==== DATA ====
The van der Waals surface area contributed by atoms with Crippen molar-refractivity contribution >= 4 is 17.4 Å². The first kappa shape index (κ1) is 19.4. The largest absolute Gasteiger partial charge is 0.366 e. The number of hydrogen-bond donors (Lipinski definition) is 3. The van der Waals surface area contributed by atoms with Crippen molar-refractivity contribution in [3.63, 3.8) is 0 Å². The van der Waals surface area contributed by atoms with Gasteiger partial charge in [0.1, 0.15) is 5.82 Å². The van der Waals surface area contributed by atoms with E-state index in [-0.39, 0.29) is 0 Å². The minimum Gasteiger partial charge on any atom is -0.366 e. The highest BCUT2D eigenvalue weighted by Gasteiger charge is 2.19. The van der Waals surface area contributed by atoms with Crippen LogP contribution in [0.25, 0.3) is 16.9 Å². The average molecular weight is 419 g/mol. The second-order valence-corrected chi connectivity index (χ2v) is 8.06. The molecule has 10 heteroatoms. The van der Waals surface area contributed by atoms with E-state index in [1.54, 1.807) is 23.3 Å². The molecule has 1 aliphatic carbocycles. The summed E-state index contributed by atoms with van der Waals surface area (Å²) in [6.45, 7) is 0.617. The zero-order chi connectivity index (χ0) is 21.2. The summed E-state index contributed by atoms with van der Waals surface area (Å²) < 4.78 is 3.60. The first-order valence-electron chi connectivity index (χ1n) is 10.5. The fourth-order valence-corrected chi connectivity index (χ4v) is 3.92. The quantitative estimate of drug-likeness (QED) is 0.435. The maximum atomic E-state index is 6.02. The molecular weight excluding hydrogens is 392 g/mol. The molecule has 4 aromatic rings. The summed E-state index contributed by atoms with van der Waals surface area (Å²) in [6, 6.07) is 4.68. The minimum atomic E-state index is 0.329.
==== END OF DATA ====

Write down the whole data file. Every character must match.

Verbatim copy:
The van der Waals surface area contributed by atoms with Crippen molar-refractivity contribution >= 4 is 17.4 Å². The first kappa shape index (κ1) is 19.4. The largest absolute Gasteiger partial charge is 0.366 e. The number of hydrogen-bond donors (Lipinski definition) is 3. The van der Waals surface area contributed by atoms with Crippen molar-refractivity contribution in [3.63, 3.8) is 0 Å². The van der Waals surface area contributed by atoms with Gasteiger partial charge in [0.1, 0.15) is 5.82 Å². The van der Waals surface area contributed by atoms with E-state index in [-0.39, 0.29) is 0 Å². The minimum Gasteiger partial charge on any atom is -0.366 e. The highest BCUT2D eigenvalue weighted by Gasteiger charge is 2.19. The van der Waals surface area contributed by atoms with Crippen LogP contribution in [0.25, 0.3) is 16.9 Å². The average molecular weight is 419 g/mol. The second-order valence-corrected chi connectivity index (χ2v) is 8.06. The molecule has 10 heteroatoms. The van der Waals surface area contributed by atoms with E-state index in [1.54, 1.807) is 23.3 Å². The molecule has 1 aliphatic carbocycles. The summed E-state index contributed by atoms with van der Waals surface area (Å²) in [6.45, 7) is 0.617. The zero-order chi connectivity index (χ0) is 21.2. The summed E-state index contributed by atoms with van der Waals surface area (Å²) < 4.78 is 3.60. The first-order valence-electron chi connectivity index (χ1n) is 10.5. The fourth-order valence-corrected chi connectivity index (χ4v) is 3.92. The quantitative estimate of drug-likeness (QED) is 0.435. The maximum atomic E-state index is 6.02. The molecular weight excluding hydrogens is 392 g/mol. The molecule has 4 aromatic rings. The summed E-state index contributed by atoms with van der Waals surface area (Å²) in [6, 6.07) is 4.68. The minimum atomic E-state index is 0.329.